Disney CEO doesn't have to say much to say a lot. He we just a few minutes into the company's third-quarter earnings call when he dropped a bit of a bombshell. Perhaps unsurprising, but a bombshell nonetheless.
Disney+ will be bundled with ESPN+ — the streaming arm of the eponymous sports network — and Hulu — which continues to grow by leaps and bounds — for a completely reasonable price.
Or, as Iger put it:
"In the United States, consumers will be able to subscribe to a bundle of Disney+, ESPN+, and add supported Hulu for $12.99 a month. The bundle will be available on our Nov. 12 launch date
That's all well and good. In fact, it's more than just well and good. It's damn good. Great, even. For just $2 more than you'd get ESPN+ and Hulu separately, you'll get everything Disney+ has to offer. That's, erm, Disney. That's Marvel. That's Star Wars. That's all the new shows and movies all those properties are creating. That's all the old stuff.
That's a whole lot of content for not a whole lot of money.
But one fairly big question was lingering. In a world in which we have a lot of pretty good live TV services from which to choose — those are called MVPDs, in the business, for Multichannel Video Programming Distributor — will Hulu With Live TV get any of the Disney+ love?
Or to put it another way: Will there be any sort of bundle discount for live TV alongside Disney+?
Iger, doing what CEOs do perhaps better than anything else, answered the question without actually answering the question. Its' all about "supporting the businesses as they exist today," he said. They want to make sure the "traditional" and "non-traditional" sides of the video shop "can be resilient."
Disney's CEO was mum about any sort of price breaks on live TV bundled with Disney+.
It also sounded a little like maybe they didn't want to rock the boat any harder than they already have. In fact, he called out one competitor by name.
"On the Hulu Live front, Iger said, "we felt that it was important to do what we can to grow digital MVPD businesses. We obviously know that there are others in the space that have been good partners to us.
"YouTube would be one to mention."
That's interesting for a couple reasons. First is that both Hulu and YouTube have live TV services. (I, in fact, use the latter with my family at home as our main source of live "linear" viewing home.) The second is that YouTube also dabbles — as so many Google ventures tend to do — with its own original content. It certainly hasn't had anywhere near what you'd call must-see-TV — no The Handmaid's Tale like on Hulu, or Stranger Things on Netflix. But it's tried. It's dabbled.
That doesn't necessarily mean Hulu has been sitting idly by, however. Christine McCarthy, an executive SVP and CFO for Disney, didn't let the question die without boasting just a bit:
"And one more thing on Hulu Live," she added. "The digital platform grew the most of any DMVPD this quarter."
Here's the full exchange from the earnings call:
BOB IGER: We're negotiating with a number of MVPDs right now to extend our linear — or as you call them, live — television channels, and these remain important deals to us, and important businesses to us as well. And obviously that includes ABC and Disney Channel. … So it is important to us to continue to fuel those channels with enough quality, with enough original programming, to support the businesses as they exist today.
We also know that if you look at all the disruption in our business, the business that is being impacted the most is that live, multichannel television product. And so the pivot to direct-to-consumer business is designed to not only address the opportunity that exists in that space, but to address the challenge that exists on the traditional side of the business. Which means that we have our own balancing act to do in terms of fueling both sides — the traditional side and the new side, or the direct-to consumer business — with enough quality product to succeed in both places.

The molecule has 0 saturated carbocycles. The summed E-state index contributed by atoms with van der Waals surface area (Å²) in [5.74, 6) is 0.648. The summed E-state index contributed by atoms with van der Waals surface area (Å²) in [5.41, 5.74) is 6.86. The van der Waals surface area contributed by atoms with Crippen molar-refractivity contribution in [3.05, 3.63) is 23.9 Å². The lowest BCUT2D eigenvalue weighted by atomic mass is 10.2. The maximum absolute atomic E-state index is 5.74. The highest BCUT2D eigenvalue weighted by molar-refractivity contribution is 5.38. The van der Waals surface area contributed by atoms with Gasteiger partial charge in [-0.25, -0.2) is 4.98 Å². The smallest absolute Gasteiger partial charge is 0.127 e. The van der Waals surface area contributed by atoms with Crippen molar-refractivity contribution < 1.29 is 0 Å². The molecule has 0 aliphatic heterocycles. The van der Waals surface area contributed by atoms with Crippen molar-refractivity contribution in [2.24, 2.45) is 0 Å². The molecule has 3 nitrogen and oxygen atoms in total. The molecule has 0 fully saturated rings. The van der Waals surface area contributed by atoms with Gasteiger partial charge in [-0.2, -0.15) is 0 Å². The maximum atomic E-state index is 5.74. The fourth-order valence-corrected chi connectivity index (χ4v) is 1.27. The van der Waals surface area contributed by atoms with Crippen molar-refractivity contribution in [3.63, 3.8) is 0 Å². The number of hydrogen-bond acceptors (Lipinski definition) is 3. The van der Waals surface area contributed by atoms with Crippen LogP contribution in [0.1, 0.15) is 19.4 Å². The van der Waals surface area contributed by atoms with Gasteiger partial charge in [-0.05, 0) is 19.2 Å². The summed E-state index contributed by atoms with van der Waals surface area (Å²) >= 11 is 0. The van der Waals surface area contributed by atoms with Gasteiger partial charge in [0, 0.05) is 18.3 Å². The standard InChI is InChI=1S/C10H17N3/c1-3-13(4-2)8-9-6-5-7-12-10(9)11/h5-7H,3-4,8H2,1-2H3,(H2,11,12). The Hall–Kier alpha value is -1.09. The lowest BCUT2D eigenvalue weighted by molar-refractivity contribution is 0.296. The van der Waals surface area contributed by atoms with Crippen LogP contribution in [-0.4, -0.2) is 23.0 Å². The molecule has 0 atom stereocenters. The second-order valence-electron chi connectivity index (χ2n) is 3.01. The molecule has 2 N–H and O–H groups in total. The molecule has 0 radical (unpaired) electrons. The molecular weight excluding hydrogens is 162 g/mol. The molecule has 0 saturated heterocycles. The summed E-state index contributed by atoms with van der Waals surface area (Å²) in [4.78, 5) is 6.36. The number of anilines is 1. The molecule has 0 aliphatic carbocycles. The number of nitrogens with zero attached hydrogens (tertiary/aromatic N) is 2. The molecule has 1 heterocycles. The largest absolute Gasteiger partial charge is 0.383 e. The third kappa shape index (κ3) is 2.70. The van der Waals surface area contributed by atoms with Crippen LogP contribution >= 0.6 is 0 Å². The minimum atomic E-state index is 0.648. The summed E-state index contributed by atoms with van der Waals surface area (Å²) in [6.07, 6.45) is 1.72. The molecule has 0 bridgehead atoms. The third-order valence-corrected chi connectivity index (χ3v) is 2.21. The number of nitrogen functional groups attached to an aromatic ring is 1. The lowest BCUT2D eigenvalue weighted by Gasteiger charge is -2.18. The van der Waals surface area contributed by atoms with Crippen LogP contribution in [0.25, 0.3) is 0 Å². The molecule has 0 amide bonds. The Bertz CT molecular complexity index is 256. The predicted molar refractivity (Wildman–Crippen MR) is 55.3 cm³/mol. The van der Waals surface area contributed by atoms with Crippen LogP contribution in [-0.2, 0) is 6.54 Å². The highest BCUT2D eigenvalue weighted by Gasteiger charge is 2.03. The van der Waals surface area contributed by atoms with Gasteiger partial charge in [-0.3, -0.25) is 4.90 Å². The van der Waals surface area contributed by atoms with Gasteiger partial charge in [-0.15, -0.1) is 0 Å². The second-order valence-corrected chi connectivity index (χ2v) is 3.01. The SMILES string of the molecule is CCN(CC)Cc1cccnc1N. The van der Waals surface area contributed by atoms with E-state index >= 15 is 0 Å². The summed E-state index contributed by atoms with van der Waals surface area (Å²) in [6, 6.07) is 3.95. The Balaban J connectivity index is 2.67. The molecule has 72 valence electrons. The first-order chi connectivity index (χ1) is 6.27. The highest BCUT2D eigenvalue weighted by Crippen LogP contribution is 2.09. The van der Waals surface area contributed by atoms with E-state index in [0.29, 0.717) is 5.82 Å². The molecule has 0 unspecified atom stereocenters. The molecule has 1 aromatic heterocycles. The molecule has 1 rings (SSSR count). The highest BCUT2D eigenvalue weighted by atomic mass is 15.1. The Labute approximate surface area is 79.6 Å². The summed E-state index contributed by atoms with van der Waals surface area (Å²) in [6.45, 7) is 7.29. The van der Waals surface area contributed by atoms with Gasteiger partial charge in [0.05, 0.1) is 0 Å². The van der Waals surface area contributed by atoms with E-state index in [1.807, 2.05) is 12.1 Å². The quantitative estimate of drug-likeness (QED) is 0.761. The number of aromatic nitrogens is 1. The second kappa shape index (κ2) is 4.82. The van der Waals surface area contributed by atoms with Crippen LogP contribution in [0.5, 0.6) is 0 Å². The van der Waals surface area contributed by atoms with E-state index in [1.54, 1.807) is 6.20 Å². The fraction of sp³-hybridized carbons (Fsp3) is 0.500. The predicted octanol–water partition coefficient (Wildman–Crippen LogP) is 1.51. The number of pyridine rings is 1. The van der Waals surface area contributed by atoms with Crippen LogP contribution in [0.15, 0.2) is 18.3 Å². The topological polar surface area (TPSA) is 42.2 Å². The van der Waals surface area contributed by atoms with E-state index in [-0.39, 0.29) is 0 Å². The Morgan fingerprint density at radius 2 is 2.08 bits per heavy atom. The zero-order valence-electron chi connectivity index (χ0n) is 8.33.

Obviously what we also are doing is setting ourselves up in a way in that we can be resilient — probably more resilient than any of our competitors — should the traditional side erode so significantly that it's not as viable as it has been as a business. And that would enable us to pivot pretty quickly, by moving even more product from the traditional channels over to the non-traditional channels.
So it's a balancing act, we believe that we're making enough quality product for both sides right now to feel confident about both sides of the business.
The windowing strategy essentially is we're taking a lot of product that we're making for the traditional channels and ultimately moving it onto the non-traditional. But we're also making original product for the new channels — Disney+ and Hulu — that will not go back onto the other channels, although in some cases it might.
On the Hulu Live front we felt that it was important to do what we can to grow digital MVPD businesses. We obviously know that there are others in the space that have been good partners to us. YouTube would be one to mention.
We like the fact that Hulu is out there with a product that is very unique in that it gives subscribers an opportunity to buy linear television — digital over-the-top linear television — to buy off-network programming, because we know the content licensing deals that they have with the network — and to buy original programming. And that combination of all three puts Hulu in a very unique place in that there's no one out there that's offering a comprehensive television offering the way Hulu is.
Added Christine McCarthy, Senior Executive Vice President and Chief Financial Officer:
And one more thing on Hulu Live — the digital platform grew the most of any DMVPD this quarter.
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